The Unbearable Lightness of Being Digital -- Entries on 24th February 2005

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The Unbearable Lightness of Being Digital


24th February 2005

9:26am: Former Chief Privacy Officer at Gator appointed to Committee at the D. of H. S.
You know, Bush may not be personally responsible for this specific appointment, it's true. However, as the leader of the administration that is systematically handing over our futures to corporate interests, he is absolutely responsible and should be held accountable. The question is not, "Is the Bush administration truly working against the short and longterm interests of the citizens of this country, and in fact the citizens of the world?" Instead the real question is, "When will the citizens of this country and the world finally arise from their stupor, organize, and do something about this destruction by inches?"

Here's the job description (from a press release) for D. Reed Freeman's last position - at Claria Corporation, the lovely corporation that brought you Gator:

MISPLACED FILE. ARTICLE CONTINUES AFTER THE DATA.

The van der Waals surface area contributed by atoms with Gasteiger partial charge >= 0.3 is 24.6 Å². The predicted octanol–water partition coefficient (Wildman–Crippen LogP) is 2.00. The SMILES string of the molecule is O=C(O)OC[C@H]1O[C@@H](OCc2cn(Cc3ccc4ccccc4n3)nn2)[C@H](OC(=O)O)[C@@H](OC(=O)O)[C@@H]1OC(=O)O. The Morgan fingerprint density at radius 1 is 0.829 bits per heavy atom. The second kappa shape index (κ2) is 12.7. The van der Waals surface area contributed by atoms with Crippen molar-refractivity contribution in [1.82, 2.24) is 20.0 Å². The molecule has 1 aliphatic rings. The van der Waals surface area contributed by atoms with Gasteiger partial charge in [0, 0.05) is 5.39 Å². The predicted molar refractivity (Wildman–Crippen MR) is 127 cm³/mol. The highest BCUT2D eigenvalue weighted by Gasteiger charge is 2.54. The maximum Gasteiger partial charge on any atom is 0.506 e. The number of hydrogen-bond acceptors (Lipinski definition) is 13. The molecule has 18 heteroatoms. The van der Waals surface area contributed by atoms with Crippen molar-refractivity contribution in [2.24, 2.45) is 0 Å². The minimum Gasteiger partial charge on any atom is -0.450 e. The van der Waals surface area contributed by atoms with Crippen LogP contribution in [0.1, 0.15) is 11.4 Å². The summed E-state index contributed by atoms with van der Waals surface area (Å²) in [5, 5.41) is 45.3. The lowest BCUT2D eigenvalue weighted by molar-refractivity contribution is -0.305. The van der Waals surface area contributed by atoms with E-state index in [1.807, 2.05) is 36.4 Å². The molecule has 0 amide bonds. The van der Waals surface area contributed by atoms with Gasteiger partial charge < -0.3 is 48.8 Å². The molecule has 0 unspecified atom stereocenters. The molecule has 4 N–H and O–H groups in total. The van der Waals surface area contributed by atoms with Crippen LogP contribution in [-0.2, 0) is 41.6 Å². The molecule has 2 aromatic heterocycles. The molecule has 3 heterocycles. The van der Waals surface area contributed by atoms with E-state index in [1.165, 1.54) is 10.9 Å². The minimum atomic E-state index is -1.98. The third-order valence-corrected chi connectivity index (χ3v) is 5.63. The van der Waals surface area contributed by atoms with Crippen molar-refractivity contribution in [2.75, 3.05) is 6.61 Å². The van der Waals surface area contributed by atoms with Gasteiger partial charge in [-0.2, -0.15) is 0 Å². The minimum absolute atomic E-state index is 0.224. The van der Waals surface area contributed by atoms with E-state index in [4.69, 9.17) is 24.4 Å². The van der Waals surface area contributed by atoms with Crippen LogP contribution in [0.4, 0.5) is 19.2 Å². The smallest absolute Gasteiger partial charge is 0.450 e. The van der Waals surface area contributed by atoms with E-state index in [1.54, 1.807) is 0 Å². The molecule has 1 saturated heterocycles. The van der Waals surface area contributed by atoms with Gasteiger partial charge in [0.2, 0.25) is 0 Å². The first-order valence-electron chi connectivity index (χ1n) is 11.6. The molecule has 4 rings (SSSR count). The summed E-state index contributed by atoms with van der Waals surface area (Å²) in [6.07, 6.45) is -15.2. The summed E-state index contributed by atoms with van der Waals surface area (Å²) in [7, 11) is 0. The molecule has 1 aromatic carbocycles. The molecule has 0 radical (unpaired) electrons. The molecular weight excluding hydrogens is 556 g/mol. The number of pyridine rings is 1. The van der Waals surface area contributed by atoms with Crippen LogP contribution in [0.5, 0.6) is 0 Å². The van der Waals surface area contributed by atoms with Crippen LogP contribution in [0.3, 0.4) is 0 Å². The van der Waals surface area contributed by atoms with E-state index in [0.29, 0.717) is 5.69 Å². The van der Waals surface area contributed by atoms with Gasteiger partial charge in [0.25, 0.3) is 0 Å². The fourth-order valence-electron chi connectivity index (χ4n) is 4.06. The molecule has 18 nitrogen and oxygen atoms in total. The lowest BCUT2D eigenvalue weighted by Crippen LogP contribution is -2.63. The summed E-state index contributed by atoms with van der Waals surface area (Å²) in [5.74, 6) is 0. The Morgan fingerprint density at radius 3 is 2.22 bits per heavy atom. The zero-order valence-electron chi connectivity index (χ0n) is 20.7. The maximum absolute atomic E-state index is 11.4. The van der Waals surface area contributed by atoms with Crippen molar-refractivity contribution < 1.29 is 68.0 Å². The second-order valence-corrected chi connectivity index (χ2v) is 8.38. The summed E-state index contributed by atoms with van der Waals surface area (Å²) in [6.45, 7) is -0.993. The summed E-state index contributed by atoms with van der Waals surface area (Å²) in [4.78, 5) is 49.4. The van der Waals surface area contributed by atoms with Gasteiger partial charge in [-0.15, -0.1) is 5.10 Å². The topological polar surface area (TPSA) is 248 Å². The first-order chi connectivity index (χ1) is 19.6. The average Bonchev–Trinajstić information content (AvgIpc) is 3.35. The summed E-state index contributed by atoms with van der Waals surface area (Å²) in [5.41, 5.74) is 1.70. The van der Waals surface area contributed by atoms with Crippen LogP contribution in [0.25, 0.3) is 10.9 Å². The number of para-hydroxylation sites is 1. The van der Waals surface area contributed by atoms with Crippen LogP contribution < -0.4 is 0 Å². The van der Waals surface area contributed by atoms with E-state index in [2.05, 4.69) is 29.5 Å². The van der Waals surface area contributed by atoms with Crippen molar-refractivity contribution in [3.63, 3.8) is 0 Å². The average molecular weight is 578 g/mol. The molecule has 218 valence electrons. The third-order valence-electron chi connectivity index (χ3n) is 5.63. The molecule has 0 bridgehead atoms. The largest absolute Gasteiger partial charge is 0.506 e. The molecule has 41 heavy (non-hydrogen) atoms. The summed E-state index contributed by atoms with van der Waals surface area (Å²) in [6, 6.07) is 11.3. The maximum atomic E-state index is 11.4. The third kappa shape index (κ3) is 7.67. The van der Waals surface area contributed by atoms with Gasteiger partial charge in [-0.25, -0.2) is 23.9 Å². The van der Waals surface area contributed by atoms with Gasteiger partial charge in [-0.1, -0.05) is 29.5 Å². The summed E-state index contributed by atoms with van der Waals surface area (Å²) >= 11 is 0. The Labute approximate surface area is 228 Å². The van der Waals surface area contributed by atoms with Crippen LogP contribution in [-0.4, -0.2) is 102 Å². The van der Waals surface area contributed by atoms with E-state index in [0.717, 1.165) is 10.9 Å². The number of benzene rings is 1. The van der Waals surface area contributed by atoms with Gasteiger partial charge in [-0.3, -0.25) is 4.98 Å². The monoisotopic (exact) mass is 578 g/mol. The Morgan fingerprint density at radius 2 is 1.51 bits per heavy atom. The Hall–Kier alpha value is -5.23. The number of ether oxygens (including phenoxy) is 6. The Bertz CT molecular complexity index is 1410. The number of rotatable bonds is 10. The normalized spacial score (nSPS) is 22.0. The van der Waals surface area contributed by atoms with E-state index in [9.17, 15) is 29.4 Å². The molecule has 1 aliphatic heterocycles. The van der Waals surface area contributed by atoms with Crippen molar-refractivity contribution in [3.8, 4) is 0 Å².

Claria Corporation,, today announced that D. Reed Freeman, Jr. will assume the position of Chief Privacy Officer and Vice President of Regulatory and Legislative Affairs for the company. Mr. Freeman, a partner in the Washington, D.C. law firm Collier Shannon Scott, PLLC, will spearhead Claria's continued commitment to industry-leading online advertising privacy practices. He will also represent Claria's interests both in Washington and internationally, coordinating Claria's efforts on policy matters.

This guy is a lawyer and a lobbyist. He's not a technical guru, he's not a CEO with leadership experience, he's a patsy who peddals corporate interests up on Capital Hill. In fact, that's probably how he got the exposure to get this appointment.


Pop-up ads invade Department of Homeland Security

link to salon article

There's a gator guarding your privacy at the Department of Homeland Security.

Among the appointees to the department's 20 member "Data Privacy and Integrity Advisory Committee" is D. Reed Freeman, the "chief privacy officer" of Claria Corporation.

That's the company formerly known as Gator, infamous for its software, a.k.a. GAIN, which stands for Gator Advertising Information Network. It's sadly familiar to many frustrated Web surfers, who have been surprised to discover it mysteriously installed on their desktops serving them extra helpings of ads.

Here's the rest of the article text.Collapse )
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